To the members of the National Association of Railway Surgeons who were present at the meeting held at St. Louis in May, 1889, this paper will contain little that is new. The interest taken in the subject at that time was so great, and the discussion which it elicited so animated, that I am encouraged to bring it before this larger audience of the Pan-American Congress. The subject is, in my opinion, so important that every surgeon should be familiar with it. Since the reading of the paper referred to, I have continued to practice and to teach this method of controlling the hemorrhage from wounded arteries and veins, and increased experience only confirms me in the value of this method as a hemostatic. What I shall now say is a reiteration of what I have already said, with the addition of a later and larger experience.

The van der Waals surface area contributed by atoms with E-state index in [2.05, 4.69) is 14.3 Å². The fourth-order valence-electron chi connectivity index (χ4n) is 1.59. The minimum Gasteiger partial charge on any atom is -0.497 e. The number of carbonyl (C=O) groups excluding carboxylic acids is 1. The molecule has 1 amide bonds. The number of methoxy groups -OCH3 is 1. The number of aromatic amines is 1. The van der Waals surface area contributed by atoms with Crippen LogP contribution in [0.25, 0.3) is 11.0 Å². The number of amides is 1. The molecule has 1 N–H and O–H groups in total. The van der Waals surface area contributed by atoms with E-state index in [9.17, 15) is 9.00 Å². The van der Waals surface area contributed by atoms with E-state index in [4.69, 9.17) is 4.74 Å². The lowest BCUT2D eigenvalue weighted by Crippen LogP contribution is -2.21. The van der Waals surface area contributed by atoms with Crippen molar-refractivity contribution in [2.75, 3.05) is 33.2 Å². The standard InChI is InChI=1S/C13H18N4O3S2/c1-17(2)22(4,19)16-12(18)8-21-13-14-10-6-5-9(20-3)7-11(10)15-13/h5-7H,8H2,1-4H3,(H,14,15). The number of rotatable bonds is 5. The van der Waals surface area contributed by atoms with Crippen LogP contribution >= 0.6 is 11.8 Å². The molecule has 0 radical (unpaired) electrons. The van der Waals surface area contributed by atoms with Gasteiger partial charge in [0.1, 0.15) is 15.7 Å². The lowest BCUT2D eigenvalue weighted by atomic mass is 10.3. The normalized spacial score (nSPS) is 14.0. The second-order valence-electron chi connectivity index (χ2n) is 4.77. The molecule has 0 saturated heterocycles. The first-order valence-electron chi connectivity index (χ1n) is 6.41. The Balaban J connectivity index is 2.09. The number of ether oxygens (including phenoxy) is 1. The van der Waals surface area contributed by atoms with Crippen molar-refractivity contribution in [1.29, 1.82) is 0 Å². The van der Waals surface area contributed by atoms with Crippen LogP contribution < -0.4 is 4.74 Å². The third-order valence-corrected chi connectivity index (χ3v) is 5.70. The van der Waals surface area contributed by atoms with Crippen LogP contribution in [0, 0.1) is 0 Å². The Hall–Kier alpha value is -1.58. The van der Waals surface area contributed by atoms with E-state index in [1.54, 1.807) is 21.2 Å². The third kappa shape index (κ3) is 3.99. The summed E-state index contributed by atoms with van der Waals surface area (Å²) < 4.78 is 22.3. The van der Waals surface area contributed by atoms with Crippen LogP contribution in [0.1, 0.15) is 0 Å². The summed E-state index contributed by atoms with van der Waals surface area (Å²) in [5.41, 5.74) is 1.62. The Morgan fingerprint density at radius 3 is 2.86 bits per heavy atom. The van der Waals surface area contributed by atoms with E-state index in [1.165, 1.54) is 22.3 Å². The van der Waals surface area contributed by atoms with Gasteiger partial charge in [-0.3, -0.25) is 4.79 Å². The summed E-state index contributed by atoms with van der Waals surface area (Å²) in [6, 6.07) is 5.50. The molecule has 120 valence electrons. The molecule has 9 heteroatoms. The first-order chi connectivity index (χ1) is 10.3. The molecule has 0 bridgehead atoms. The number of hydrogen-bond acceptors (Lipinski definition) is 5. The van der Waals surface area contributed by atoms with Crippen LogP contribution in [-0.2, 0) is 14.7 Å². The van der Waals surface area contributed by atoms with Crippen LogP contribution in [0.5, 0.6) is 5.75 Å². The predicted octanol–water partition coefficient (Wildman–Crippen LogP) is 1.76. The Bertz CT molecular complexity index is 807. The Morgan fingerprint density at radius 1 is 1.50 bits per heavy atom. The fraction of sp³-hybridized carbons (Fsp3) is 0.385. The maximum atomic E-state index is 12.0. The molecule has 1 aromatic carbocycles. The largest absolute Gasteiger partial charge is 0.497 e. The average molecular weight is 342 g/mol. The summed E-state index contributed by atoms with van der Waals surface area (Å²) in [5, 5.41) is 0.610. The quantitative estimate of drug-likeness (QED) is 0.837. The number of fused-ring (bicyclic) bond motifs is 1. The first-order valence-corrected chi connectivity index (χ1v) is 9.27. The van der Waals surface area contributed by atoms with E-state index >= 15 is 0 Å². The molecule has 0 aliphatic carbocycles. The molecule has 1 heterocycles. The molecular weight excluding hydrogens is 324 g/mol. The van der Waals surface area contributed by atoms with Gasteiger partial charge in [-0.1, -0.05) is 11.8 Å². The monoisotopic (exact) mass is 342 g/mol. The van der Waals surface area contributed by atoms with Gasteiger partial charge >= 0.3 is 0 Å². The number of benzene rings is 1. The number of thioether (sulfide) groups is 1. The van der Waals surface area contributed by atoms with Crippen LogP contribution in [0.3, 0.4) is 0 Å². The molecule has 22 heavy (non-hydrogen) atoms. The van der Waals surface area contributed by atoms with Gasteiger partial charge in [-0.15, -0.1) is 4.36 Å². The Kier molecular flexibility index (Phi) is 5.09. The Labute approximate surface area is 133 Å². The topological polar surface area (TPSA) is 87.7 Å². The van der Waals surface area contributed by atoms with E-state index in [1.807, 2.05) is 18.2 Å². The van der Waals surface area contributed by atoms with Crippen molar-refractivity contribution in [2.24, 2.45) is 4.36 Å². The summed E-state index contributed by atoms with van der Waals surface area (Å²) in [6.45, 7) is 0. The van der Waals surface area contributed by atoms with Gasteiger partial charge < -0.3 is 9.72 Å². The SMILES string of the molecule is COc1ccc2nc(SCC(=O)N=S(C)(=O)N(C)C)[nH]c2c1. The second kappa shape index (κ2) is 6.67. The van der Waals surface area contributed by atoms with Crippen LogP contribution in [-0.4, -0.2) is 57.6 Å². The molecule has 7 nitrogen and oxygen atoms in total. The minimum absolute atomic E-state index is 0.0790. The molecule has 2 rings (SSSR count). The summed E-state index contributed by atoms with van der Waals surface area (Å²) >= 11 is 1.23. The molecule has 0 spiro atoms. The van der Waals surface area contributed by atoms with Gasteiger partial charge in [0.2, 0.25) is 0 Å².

There is no